SAO PAULO, March 27 (Reuters) - Odebrecht Óleo & Gás SA, the offshore oil drilling firm owned by Brazil’s Odebrecht SA , could seek an out-of-court reorganization with creditors to speed up the restructuring of $5 billion in debts, two people familiar with the plan said on Monday.
According to the people, an out-of-court workout would help the company known as OOG bind minority creditors to a restructuring that is accepted by a relevant majority of banks, bondholders and suppliers. Filing for bankruptcy protection is not an option for OOG, the people said.
The one-year-old process, which is in advanced stages, could drag on for longer because of OOG’s difficulty contacting hundreds of individual bondholders, the first person said. Sources told Reuters last month that parent Odebrecht hoped to conclude the driller’s restructuring plan in March.
A workout usually sets a limit on the influence of those investors in the upcoming rounds of a company’s debt restructuring plan. The people spoke under condition of anonymity, because terms of the restructuring remain private.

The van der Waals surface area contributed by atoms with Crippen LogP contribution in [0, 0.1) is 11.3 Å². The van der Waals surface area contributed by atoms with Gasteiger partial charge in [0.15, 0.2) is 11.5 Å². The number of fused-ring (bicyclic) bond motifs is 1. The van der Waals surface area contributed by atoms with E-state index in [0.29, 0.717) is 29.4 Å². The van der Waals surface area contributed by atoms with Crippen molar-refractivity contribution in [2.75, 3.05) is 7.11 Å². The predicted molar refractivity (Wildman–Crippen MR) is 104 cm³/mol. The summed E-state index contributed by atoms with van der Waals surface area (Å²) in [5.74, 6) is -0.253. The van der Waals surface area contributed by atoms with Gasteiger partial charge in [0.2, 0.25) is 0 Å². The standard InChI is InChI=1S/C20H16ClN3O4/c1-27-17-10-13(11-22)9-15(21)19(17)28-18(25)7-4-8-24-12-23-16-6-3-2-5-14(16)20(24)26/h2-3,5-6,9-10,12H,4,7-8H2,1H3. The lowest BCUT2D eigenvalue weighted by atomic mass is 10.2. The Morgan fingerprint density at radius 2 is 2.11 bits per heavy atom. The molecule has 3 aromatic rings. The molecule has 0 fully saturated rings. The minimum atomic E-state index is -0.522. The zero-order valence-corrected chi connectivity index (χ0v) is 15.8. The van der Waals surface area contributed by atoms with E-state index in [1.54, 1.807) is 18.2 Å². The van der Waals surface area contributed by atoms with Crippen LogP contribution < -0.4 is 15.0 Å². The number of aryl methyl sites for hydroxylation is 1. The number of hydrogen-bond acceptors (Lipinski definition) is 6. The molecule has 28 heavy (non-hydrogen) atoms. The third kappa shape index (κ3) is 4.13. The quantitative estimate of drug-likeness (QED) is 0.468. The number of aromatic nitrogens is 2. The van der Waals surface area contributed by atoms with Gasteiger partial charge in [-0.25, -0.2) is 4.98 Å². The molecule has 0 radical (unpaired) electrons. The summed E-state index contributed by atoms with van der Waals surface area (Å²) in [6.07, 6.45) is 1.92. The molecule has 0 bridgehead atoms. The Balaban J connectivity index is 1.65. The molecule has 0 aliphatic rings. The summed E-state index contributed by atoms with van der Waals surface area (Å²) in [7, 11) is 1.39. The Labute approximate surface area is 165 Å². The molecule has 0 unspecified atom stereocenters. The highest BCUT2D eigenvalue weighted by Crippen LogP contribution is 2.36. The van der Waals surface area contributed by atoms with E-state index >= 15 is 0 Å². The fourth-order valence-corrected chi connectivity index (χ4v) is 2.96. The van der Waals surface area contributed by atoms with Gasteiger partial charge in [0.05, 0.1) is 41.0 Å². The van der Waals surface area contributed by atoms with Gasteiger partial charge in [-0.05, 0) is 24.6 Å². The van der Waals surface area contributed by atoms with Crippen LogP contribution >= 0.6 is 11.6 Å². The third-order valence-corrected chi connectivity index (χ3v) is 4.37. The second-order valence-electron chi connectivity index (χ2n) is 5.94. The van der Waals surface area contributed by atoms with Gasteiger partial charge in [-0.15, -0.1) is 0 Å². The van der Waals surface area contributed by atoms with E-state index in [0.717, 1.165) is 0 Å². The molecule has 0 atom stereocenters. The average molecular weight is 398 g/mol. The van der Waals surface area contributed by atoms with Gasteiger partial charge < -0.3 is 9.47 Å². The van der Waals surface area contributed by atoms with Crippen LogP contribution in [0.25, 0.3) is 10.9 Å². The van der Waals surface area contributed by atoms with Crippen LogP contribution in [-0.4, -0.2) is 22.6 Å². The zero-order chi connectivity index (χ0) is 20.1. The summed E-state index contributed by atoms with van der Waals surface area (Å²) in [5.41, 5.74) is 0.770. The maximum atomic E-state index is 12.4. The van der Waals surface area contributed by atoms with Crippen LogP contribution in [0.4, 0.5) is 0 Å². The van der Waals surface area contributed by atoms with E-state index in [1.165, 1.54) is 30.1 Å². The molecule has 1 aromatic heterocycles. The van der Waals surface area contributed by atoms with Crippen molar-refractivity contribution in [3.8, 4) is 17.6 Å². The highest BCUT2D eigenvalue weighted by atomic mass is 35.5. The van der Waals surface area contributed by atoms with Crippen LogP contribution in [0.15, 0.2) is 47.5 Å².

In a statement, OOG declined to confirm whether it is considering an out-of-court workout, noting that it “remains in constructive talks with creditors to bolster the company’s short- and long-term financial positions amid a challenging oil and gas industry environment.”
By opting for such a solution, OOG would aim to gain an edge in coordinating disparate groups of creditors, discussing contractual and default terms with them, and keeping all creditors engaged in a voluntary restructuring process, one of the people said.
The price on OOG’s 6.625 percent dollar bond due in October 2022 shed 0.5 cent to 30.375 cents on the dollar on Monday. Since restructuring talks began in around April last year, price on the note have more than doubled from an all-time low of 12 cents.
In recent months, OOG and bondholders discussed putting off payments on principal and interest, as well as amortization payments on OOG’s notes maturing in 2021 and 2022.
OOG raised over $3 billion from bond sales to fund the construction of offshore drilling ships that are now leased to state-controlled Petróleo Brasileiro SA.
Over the past few years, OOG has issued debt through special purpose vehicles such as Odebrecht Offshore Drilling Finance Ltd , Odebrecht Drilling Norbe VIII/IX Ltd and Odebrecht Oil & Gas Finance Ltd. (Editing by Daniel Flynn and Lisa Shumaker)